Glean: A Fall Food Journey

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We gleaned the last of the peppers last week before John pulled the tomato and peppers stakes to till the fields. Putting the beds to rest marks the end of another Stonebridge season, one lengthened by unusually warm fall weather this year. But what’s “usual” about weather anymore? The first hard frost fell just before Halloween and after the last Saturday pick for our CSA members. We’ve given tomatoes on the final Saturday before, but always green tomatoes ripened in the greenhouse, not from vines in the field.

I traveled a bit this fall, teaching, lecturing, and reading from my book, A Bushel’s Worth: An Ecobiography. Each time I left the farm, I missed another turn toward fall, returning to trees more golden than just days before. On my return, we slowly emptied the fields of their crops, until only hardy greens like kale and spinach and roots like carrots and rutabagas remained in the warmth of the autumn sun.

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When I travel, I always pay attention to food, searching for meals that offer something delicious and new. I want to experience food in a way I haven’t before. Sometimes, I research restaurants before I go; other times, I depend on serendipity to draw me toward a grand discovery. I traveled this way for decades before I realized that food is one of the markers by which I create, appreciate, and remember my journeys.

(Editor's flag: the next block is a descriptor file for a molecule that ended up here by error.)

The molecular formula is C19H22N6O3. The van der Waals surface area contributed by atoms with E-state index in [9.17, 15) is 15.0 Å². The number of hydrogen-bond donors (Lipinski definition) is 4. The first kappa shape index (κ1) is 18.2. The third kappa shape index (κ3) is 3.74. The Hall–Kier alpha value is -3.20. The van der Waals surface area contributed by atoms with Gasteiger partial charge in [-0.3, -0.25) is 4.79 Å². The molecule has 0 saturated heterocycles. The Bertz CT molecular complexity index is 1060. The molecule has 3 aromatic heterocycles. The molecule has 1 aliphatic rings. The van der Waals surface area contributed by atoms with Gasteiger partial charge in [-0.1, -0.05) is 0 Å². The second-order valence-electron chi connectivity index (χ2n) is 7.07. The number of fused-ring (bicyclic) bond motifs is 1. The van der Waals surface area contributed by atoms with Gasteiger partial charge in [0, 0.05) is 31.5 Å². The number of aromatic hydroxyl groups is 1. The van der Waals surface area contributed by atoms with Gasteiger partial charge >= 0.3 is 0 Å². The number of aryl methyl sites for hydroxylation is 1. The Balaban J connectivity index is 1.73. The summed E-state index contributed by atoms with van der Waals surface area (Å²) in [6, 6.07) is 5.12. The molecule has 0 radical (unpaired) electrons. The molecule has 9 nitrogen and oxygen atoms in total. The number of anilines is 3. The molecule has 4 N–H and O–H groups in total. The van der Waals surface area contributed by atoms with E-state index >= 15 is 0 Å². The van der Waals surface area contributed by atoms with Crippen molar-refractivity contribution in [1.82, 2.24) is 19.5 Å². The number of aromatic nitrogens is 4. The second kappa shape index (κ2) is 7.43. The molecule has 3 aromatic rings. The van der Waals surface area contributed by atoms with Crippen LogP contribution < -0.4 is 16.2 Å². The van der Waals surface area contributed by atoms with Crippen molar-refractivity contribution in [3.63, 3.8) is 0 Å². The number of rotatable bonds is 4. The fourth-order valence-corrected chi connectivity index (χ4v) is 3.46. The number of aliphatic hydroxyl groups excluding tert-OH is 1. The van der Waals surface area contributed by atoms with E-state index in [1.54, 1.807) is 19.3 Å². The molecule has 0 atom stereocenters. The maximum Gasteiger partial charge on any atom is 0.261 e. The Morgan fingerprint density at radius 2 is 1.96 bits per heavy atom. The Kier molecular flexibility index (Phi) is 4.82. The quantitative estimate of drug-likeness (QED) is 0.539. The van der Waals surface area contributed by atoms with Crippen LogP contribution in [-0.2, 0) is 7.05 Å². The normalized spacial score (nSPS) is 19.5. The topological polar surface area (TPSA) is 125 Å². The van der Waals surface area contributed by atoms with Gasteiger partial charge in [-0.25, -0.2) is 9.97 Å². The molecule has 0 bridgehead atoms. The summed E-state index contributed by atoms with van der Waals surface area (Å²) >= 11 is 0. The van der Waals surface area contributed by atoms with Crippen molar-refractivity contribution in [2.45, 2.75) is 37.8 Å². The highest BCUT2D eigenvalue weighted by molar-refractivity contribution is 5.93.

Here’s a few memorable meals from the last few weeks in Oregon, Colorado, and Utah:

My sister traveled with me to Oregon this year. Our first meal was from one of the fun food carts that circle an entire city block. Here’s a photo story of my grilled veggie and cheese sandwich–and a local resident sharing the last of it with his flock of friends.

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And here’s an exquisite fig tart with chai tea. You can see how much I enjoyed it.

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On the Oregon coast, my sister and I collaborated on sautéed zucchini & cabbage tacos with fresh salsa and avocado, along with corn on the cob bought just that morning by my mother-in-law at a local farmer’s market. We visited other farmer’s markets along the coast, finding gorgeous Asian pears, gluten-free bread and cookies, and locally caught and canned tuna.

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On our trip back to Portland, we stopped at our favorite farm in the valley, where we bought hazelnuts to take home.

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Back in Portland, we dined at Prasad, a vegan restaurant in the revitalized Pearl district. I loved the fresh spinach and cilantro topping our “Brahma Bowl” of garam masala veggies and quinoa; the color of the “Rising” beet/carrot/apple/ginger juice; and, of course, the vegan peanut butter cookie!

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I don’t have any food pics for Golden, site of Women Writing the West’s 20th anniversary conference, but I particularly enjoyed the roasted and stacked mushrooms, red peppers, and squash with teriyaki marinade. Ordering vegetarian at a conference is always interesting—if not risky—but this dish was colorful and tasty, too.